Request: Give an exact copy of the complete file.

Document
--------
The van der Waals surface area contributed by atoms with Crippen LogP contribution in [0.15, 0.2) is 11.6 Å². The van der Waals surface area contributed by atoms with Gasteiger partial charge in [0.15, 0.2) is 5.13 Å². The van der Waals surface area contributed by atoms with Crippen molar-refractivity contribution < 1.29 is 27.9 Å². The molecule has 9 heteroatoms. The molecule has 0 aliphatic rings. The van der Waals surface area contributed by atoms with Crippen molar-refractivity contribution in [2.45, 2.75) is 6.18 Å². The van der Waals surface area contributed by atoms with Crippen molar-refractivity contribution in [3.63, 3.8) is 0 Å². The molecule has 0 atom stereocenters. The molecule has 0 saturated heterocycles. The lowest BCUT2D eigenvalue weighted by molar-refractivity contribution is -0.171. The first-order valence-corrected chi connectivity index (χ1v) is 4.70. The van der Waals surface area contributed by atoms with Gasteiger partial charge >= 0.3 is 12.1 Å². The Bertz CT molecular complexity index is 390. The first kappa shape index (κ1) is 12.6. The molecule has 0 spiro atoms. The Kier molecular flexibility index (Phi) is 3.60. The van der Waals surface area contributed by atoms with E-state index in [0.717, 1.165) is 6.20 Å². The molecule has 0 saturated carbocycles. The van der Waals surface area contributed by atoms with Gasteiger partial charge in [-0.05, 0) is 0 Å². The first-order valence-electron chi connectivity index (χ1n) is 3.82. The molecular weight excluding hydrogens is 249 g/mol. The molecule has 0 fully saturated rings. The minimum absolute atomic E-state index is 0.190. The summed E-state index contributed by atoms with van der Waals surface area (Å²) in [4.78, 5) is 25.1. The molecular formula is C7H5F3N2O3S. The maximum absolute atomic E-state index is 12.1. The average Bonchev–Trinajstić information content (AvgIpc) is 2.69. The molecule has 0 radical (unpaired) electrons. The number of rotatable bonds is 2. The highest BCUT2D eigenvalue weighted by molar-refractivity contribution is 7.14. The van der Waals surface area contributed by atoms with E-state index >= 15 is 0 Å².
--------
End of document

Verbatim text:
The van der Waals surface area contributed by atoms with Crippen LogP contribution in [0.15, 0.2) is 11.6 Å². The van der Waals surface area contributed by atoms with Gasteiger partial charge in [0.15, 0.2) is 5.13 Å². The van der Waals surface area contributed by atoms with Crippen molar-refractivity contribution < 1.29 is 27.9 Å². The molecule has 9 heteroatoms. The molecule has 0 aliphatic rings. The van der Waals surface area contributed by atoms with Crippen molar-refractivity contribution in [2.45, 2.75) is 6.18 Å². The van der Waals surface area contributed by atoms with Crippen molar-refractivity contribution in [3.63, 3.8) is 0 Å². The molecule has 0 atom stereocenters. The molecule has 0 saturated heterocycles. The lowest BCUT2D eigenvalue weighted by molar-refractivity contribution is -0.171. The first-order valence-corrected chi connectivity index (χ1v) is 4.70. The van der Waals surface area contributed by atoms with Gasteiger partial charge >= 0.3 is 12.1 Å². The Bertz CT molecular complexity index is 390. The first kappa shape index (κ1) is 12.6. The molecule has 0 spiro atoms. The Kier molecular flexibility index (Phi) is 3.60. The van der Waals surface area contributed by atoms with E-state index in [0.717, 1.165) is 6.20 Å². The molecule has 0 saturated carbocycles. The van der Waals surface area contributed by atoms with Gasteiger partial charge in [-0.05, 0) is 0 Å². The first-order valence-electron chi connectivity index (χ1n) is 3.82. The molecular weight excluding hydrogens is 249 g/mol. The molecule has 0 fully saturated rings. The minimum absolute atomic E-state index is 0.190. The summed E-state index contributed by atoms with van der Waals surface area (Å²) in [4.78, 5) is 25.1. The molecular formula is C7H5F3N2O3S. The maximum absolute atomic E-state index is 12.1. The average Bonchev–Trinajstić information content (AvgIpc) is 2.69. The molecule has 0 radical (unpaired) electrons. The number of rotatable bonds is 2. The highest BCUT2D eigenvalue weighted by molar-refractivity contribution is 7.14. The van der Waals surface area contributed by atoms with E-state index >= 15 is 0 Å².